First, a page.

As a female-founded company, Women’s History Month is one of our favorite times to celebrate the strength of the women in our community as well as their individual talents.
Sabrina Chazen is a content creator who is breaking down barriers in the fashion space by showing that style is style at any size. We spoke with Sabrina at her home in Newport Beach about confidence, personal style, and finding community online.
Hi Sabrina! Tell the BY Community a little bit about who you are.
We could start with the cliche of “I’m a wife, mother, sister, daughter, friend, athlete, community member…” which yes, I am all those, but the reason I get to talk about these things and myself is because I share fashion—mostly plus-size—along with my personality, family, schtick, overall lifestyle, and some opinions, on Instagram. I love visuals and anything aesthetically pleasing. I have a distinct taste but appreciate others’ perspectives. I can take forever to make a small choice and yet tend to make huge decisions in an instant. I’m a retail addict with a firm belief in making a statement based on your wardrobe at any size.
It's Women's History Month and there are many women whose work left a legacy that made so much possible for women today. Who is one woman that you admire?
I have been inspired by female founders who aren’t afraid to share their beliefs when it comes to women’s reproductive rights or size inclusivity. Beyond Yoga's CEO, Michelle Wahler, and my friend Ariel Gordon, founder of Ariel Gordon Jewelry are good examples. Michelle and Ariel both use their platforms to do more than sell clothing or jewelry. I believe that business is business and sometimes we don’t want personal beliefs shared and just want to shop but sometimes it’s important to know a brands values when supporting them. I hope to be as brave as my platform hopefully continues to grow.
As a woman, what's one barrier that you've faced? What's one that you hope to break down for other women who come after you?
The barrier I face most as an adult who loves clothing is that being plus-size keeps many doors closed. I’m learning that fatphobia, especially for women, is very real. I have always been a similar size, but I didn’t feel the full weight of other people’s judgement until I was a mother, woman, and content creator. You just keep knocking and taking every win. There are people who want to push size inclusivity and who get on board—and it’s worth every “no” that comes along the way.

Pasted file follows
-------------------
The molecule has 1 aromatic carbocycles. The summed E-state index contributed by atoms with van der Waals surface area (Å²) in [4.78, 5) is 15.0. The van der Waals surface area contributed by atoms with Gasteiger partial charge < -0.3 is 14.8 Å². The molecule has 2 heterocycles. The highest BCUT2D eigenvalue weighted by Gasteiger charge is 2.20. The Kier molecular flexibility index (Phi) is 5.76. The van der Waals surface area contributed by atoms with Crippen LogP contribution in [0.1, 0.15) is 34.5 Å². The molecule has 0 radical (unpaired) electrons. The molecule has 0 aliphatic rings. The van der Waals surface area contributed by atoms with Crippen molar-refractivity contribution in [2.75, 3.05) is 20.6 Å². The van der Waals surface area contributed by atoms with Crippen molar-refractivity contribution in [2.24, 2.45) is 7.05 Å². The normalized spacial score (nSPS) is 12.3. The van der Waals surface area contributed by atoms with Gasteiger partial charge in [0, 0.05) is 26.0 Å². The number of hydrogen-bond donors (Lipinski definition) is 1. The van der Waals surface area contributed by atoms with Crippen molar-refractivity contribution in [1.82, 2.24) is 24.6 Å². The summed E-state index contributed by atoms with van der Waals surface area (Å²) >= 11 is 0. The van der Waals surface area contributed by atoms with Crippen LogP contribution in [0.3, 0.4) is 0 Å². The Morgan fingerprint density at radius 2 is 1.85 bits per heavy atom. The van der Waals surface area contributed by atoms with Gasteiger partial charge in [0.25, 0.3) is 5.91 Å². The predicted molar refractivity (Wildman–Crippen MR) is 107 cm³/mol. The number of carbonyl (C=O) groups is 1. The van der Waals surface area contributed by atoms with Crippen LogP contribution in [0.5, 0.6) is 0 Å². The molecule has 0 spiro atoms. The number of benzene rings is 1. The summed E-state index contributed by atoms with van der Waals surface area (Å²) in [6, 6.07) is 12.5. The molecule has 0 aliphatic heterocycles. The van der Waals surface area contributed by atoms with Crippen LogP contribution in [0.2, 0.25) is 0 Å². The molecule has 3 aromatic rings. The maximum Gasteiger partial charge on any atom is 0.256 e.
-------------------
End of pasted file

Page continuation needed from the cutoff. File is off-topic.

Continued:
What was your inspiration for starting your series, #SameStyleDifferentSize, on Instagram?
The series is a true source of pride for me because I just believe in the depths of my soul that everyone can wear whatever they want, and wear it well, at any size. I wanted to show that at any size, weight, or age, you can wear the same thing as someone else who may have a completely different body type. Seeing the same garment on two women who look very different is helpful in so many ways. It’s taken off and I see so many brands using the concept now. I know I was part of that and that feels positive.
Has making these videos changed your relationship with your body?
Ironically, for a moment, the focus on my body by sharing online kind of bothered me. I noticed it more than I did before. Very quickly, I shifted back into my confidence and steadfast belief that my body is the only one I will get in this life, and as long as I’m moving it as often as possible, I am strong and healthy at any size. And that’s that!
What kind of community have these videos created, both in person and online?
Gosh, the community online is just the best. It sounds like another annoying cliche, but I will talk until my face turns blue about the fact that social media gives people a place to connect and see others in similar positions—be it sexuality, diet, race, interests, gender, size, etc.—living great, full lives. People always talk about the negatives of social media but I really get to see the very greatest side of it every day.
Photography by Ye Rin Mok